Friday, November 19, 2021

Ghostbusters: Afterlife (2021)

Do throwbacks make the movie? is a question that has been on my mind with the current string of beloved franchises - specifically ever since Avengers: Endgame . Since the 22nd Marvel film and the end of an era delivered a soul-satisfying ending for me as a Captain America fan, I shouldn't complain. But it's lack of a tight script and loose threads back down memory lane simply doesn't compare to the leaner, meaner and more tension-driven conflict of  Avengers: Infinity War  that always leads me to question 'what if sequels didn't focus so much on fanservice'. And, it's something that came up repeatedly with  Ghostbusters: Afterlife.

With director and writer Jason Reitman's personal attachment to the original 1984 film, it's obvious that this version would try to be a family affair both in production and plot - the grandkids and daughter of Egon Spengler are drawn into an old conspiracy that drove him to the middle of nowhere and face-off against another ancient 'inevitable' ploy towards the end of the world. Any personal connection between characters is a dead giveaway to build a foundation for the second reboot, but the script doesn't feel as confident in its choices. 

Like proton packs crossing the streams, the film tries to establish itself as an original YA piece bridging to the original, but before you know it becomes all consumed by connecting every dot towards a throwback. Nerdy and awkward Phoebe Spengler (McKenna Grace) and her friend Podcast (the amazing Logan Kim) drive what could've been a deadbeat summer into an spectral-fighting adventure, unlocking the clues of what her misunderstood and ostracized grandfather left behind.... while everyone else starts out as compelling characters but then end up unraveling as time goes on (Finn Wolfhard, Paul Rudd, Carrie Coon, and Celeste O'Connor). Reitman aims to unravel a new mystery Egon left behind, but can't do so without rehashing the past to the point that the easter eggs run the extreme gamut between earned and forced. Every time the story moves towards establishing more of the new characters, there's always another moving piece that takes it backwards too much. It never quite feels like this cast or characters enacting on a new adventure gets their due.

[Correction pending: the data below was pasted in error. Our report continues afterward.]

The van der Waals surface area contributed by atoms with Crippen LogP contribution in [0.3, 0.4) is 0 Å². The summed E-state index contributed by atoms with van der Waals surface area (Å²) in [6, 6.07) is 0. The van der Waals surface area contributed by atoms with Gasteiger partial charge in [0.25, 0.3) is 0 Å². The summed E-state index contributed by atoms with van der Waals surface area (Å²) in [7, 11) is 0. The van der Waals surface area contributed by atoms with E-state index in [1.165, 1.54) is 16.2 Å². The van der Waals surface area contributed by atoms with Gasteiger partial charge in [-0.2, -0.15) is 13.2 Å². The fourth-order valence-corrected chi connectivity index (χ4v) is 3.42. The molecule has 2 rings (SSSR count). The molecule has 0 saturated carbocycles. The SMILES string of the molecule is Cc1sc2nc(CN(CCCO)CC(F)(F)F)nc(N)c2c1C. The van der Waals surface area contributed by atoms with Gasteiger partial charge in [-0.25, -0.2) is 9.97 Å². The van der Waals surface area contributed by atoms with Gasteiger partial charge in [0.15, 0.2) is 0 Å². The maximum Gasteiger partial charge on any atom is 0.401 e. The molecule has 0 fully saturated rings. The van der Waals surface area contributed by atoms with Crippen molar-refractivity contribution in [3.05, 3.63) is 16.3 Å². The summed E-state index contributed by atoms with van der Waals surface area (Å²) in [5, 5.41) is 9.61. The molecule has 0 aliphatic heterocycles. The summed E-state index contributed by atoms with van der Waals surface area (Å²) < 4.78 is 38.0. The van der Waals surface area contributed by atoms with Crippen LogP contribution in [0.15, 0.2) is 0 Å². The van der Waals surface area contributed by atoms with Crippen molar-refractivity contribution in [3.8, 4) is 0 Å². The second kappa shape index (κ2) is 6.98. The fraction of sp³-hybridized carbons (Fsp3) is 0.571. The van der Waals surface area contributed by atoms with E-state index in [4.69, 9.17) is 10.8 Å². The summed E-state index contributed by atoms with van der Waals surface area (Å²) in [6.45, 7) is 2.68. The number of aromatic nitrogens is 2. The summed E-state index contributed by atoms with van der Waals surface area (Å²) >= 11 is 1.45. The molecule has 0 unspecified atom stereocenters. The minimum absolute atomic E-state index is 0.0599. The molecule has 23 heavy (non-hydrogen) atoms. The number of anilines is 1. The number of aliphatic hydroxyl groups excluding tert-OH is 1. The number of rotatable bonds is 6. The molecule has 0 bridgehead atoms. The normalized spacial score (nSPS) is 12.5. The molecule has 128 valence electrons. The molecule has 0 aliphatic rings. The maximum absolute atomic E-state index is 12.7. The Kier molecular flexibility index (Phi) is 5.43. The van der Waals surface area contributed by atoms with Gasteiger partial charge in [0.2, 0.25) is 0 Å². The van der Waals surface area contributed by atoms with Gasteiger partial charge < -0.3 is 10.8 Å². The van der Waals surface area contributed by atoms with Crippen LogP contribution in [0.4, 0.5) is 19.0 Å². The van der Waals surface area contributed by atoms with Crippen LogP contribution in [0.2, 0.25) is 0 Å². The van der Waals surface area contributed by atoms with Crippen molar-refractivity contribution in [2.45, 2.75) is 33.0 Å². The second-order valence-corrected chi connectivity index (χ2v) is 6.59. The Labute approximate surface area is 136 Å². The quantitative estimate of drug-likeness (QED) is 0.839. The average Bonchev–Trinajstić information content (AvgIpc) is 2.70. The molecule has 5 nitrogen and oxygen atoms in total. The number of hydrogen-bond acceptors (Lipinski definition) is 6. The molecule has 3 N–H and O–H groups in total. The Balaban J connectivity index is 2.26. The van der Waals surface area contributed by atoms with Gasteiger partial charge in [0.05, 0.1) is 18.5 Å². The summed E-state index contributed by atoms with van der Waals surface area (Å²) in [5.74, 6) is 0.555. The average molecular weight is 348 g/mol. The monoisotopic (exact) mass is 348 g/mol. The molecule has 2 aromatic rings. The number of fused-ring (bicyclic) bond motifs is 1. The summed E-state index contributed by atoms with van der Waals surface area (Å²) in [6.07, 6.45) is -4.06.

It's not that this movie isn't a good time at the cinemas. It is. And, after the year-plus we've had with COVID, we shouldn't not feel good about having more harmless fun. There are plenty of laughs and fitting homages, and the beating heart of a disconnected family rehabilitating their legacy is wonderful (again, McKenna Grace embodies a heroine I love now as an adult and makes me sad that 15 year old me didn't have growing up). But eventually, the easter eggs mainly add up to satisfying hardcore fans who are divisive about Ghostbusters 2 and want to completely erase the 2016 reboot as if it never existed. Outside of that, there aren't many risks or originality that makes it stand out from the string of sequels-reboots struggling to follow the footsteps of their iconic predecessors. For a film that remains unmatched by the newer reiterations, when will we accept that the originals are free to be revered  without something shiny trying to live up to its memory.

Rating: ★1/2☆☆

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